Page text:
So if you’re currently in the country you will probably be aware of the wild spring weather we’ve been experiencing here lately. Heavy rain, high wind and the road closure on Highway 6. Unfortunately for us this road is the only passage up and down the west coast, and has left some people stranded or for the keeners – with a long drive ahead of them.
In any case it seems to be that most people might think this is unusual, but really the coast experiences this type of weather pattern most years during spring time. So should you still come visit in the rain?
In Franz Josef, and Fox Glacier we are lucky enough to be home two of the three most unique glaciers on the planet. Glaciers which descend from an alpine environment – right into a temperate rainforest! The only other glacier which changes climate zones like this is the Perito Mereno Glacier in Southern Argentina. So infact, this is a REALLY spectacular place to visit and something to tick of the ‘bucket-list’. Throw on a rain coat, and come experience what you’re in New Zealand to do! We’re renowned here for adventure aren’t we?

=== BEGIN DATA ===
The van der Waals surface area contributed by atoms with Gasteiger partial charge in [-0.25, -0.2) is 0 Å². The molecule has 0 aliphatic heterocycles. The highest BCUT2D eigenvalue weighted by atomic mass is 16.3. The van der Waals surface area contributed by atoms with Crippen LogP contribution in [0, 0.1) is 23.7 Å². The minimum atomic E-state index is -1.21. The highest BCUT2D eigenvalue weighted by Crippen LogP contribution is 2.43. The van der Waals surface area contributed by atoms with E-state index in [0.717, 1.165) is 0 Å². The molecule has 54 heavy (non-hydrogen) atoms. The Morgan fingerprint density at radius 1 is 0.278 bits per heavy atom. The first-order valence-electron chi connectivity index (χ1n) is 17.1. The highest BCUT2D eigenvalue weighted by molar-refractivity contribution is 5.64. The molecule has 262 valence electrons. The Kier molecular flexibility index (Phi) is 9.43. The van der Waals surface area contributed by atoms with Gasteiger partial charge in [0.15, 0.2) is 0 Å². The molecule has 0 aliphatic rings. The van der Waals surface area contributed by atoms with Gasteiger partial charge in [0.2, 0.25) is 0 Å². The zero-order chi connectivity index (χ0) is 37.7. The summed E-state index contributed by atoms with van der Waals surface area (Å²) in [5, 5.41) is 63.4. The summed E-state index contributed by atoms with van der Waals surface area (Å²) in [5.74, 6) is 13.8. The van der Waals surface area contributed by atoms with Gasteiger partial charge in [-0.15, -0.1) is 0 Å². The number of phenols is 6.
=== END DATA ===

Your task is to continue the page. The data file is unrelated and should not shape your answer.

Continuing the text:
While planning your visit to the west coast of New Zealand, a rain coat should definitely be in the suitcase. We wouldn’t have the astounding amount of glaciers that we do without the substantial amount of rain we receive. Franz Josef Village receives and annual rainfall of around 5 meters (sometimes even a bit more!), and this means there is A LOT of snow falling on the tops of the mountains. To put it simply – the snow collects up there, and in some regions it will compact into hard glacial ice creating… a glacier!
Believe it or not, this last week we’ve had some absolutely awesome kayaking trips out on the lake. Lake Mapourika doesn’t receive the same heavy rainfall that town does as we sit further away from the Southern Alps than the township. Misty clouds sweep across the mountains and the lake sits calm and placid amongst the rainforest. If you’re still not convinced, here’s a few photos from out trips over the last couple of wet and rainy days: